Themes and Meanings
As Williams’s title indicates, the narrative is a study of the use of force and of its effects on the individual who uses it. As the story progresses, the doctor degenerates from a reasonable professional concerned with his patient’s welfare to an irrational being who takes pleasure in the pure muscular release of forcing the child to submit. The doctor remains well aware of the reasonableness of his ultimate goal—the girl’s throat must be examined—but even as he persists in pursuing that goal he knows that he is no longer concerned with what is best for the child: “The worst of it was that I too had got beyond reason. I could have torn the child apart in my own fury and enjoyed it. It was a pleasure to attack her. My face was burning with it.” His sense of logic tells him that it is a social necessity to protect the child and others against her idiocy in refusing the examination. Even as he acknowledges the truth in this line of reasoning, however, he knows that it has little if anything to do with the motivation behind his ruthless determination to force the child to do as he wishes: “A blind fury, a feeling of adult shame, bred of a longing for muscular release are the operatives. One goes on to the end.”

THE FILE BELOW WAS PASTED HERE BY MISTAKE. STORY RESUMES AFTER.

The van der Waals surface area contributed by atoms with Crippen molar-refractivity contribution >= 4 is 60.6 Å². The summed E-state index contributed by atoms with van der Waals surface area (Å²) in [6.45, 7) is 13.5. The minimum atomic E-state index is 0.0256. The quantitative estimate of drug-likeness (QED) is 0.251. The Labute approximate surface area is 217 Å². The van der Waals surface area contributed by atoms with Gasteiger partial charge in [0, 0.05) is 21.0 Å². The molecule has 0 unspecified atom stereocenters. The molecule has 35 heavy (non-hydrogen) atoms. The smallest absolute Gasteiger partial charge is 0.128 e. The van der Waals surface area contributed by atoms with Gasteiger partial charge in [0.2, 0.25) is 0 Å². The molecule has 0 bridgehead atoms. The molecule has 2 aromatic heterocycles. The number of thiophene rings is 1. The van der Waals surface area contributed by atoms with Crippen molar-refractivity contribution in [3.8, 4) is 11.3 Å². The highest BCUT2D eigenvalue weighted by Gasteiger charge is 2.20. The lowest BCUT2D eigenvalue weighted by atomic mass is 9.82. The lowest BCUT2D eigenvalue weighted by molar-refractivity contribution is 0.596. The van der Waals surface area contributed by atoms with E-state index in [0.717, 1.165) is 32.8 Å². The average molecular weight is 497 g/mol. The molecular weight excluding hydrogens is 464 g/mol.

With a “final unreasoning assault,” the doctor overpowers the child. Then it is the child’s turn to react in a blind fury, her turn to attack. She tries unsuccessfully to escape from her father’s arms and fly at the doctor,...
(The entire section is 504 words.)